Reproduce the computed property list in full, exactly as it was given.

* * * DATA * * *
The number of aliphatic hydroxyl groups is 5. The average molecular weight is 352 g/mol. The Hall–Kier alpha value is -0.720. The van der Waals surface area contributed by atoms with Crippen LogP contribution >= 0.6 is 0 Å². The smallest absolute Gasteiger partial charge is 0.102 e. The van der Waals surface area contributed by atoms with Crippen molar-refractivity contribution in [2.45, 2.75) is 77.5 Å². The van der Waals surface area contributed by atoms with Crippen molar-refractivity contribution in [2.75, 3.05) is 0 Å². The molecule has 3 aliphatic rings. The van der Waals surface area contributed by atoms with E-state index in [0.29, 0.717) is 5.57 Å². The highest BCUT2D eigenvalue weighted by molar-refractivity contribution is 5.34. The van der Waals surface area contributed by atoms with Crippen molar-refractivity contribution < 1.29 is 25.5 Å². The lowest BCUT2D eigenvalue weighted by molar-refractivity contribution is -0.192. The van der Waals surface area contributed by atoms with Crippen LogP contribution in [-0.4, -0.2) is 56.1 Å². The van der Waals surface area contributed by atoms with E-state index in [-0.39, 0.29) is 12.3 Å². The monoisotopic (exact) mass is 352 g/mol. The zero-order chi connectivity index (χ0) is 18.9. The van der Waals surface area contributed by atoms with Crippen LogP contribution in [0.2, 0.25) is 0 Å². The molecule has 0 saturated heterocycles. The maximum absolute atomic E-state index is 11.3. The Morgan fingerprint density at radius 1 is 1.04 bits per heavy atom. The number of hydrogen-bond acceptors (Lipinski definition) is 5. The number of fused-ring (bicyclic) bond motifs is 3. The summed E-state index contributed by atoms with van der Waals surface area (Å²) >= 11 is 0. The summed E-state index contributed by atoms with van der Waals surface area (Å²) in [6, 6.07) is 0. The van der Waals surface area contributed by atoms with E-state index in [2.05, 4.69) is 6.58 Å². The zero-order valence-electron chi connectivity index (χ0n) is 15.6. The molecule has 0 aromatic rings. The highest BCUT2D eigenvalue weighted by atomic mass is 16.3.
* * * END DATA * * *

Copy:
The number of aliphatic hydroxyl groups is 5. The average molecular weight is 352 g/mol. The Hall–Kier alpha value is -0.720. The van der Waals surface area contributed by atoms with Crippen LogP contribution >= 0.6 is 0 Å². The smallest absolute Gasteiger partial charge is 0.102 e. The van der Waals surface area contributed by atoms with Crippen molar-refractivity contribution in [2.45, 2.75) is 77.5 Å². The van der Waals surface area contributed by atoms with Crippen molar-refractivity contribution in [2.75, 3.05) is 0 Å². The molecule has 3 aliphatic rings. The van der Waals surface area contributed by atoms with E-state index in [0.29, 0.717) is 5.57 Å². The highest BCUT2D eigenvalue weighted by molar-refractivity contribution is 5.34. The van der Waals surface area contributed by atoms with Crippen molar-refractivity contribution < 1.29 is 25.5 Å². The lowest BCUT2D eigenvalue weighted by molar-refractivity contribution is -0.192. The van der Waals surface area contributed by atoms with Crippen LogP contribution in [-0.4, -0.2) is 56.1 Å². The van der Waals surface area contributed by atoms with E-state index in [-0.39, 0.29) is 12.3 Å². The monoisotopic (exact) mass is 352 g/mol. The zero-order chi connectivity index (χ0) is 18.9. The van der Waals surface area contributed by atoms with Crippen LogP contribution in [0.2, 0.25) is 0 Å². The molecule has 0 saturated heterocycles. The maximum absolute atomic E-state index is 11.3. The Morgan fingerprint density at radius 1 is 1.04 bits per heavy atom. The number of hydrogen-bond acceptors (Lipinski definition) is 5. The number of fused-ring (bicyclic) bond motifs is 3. The summed E-state index contributed by atoms with van der Waals surface area (Å²) >= 11 is 0. The summed E-state index contributed by atoms with van der Waals surface area (Å²) in [6, 6.07) is 0. The van der Waals surface area contributed by atoms with E-state index in [2.05, 4.69) is 6.58 Å². The zero-order valence-electron chi connectivity index (χ0n) is 15.6. The molecule has 0 aromatic rings. The highest BCUT2D eigenvalue weighted by atomic mass is 16.3.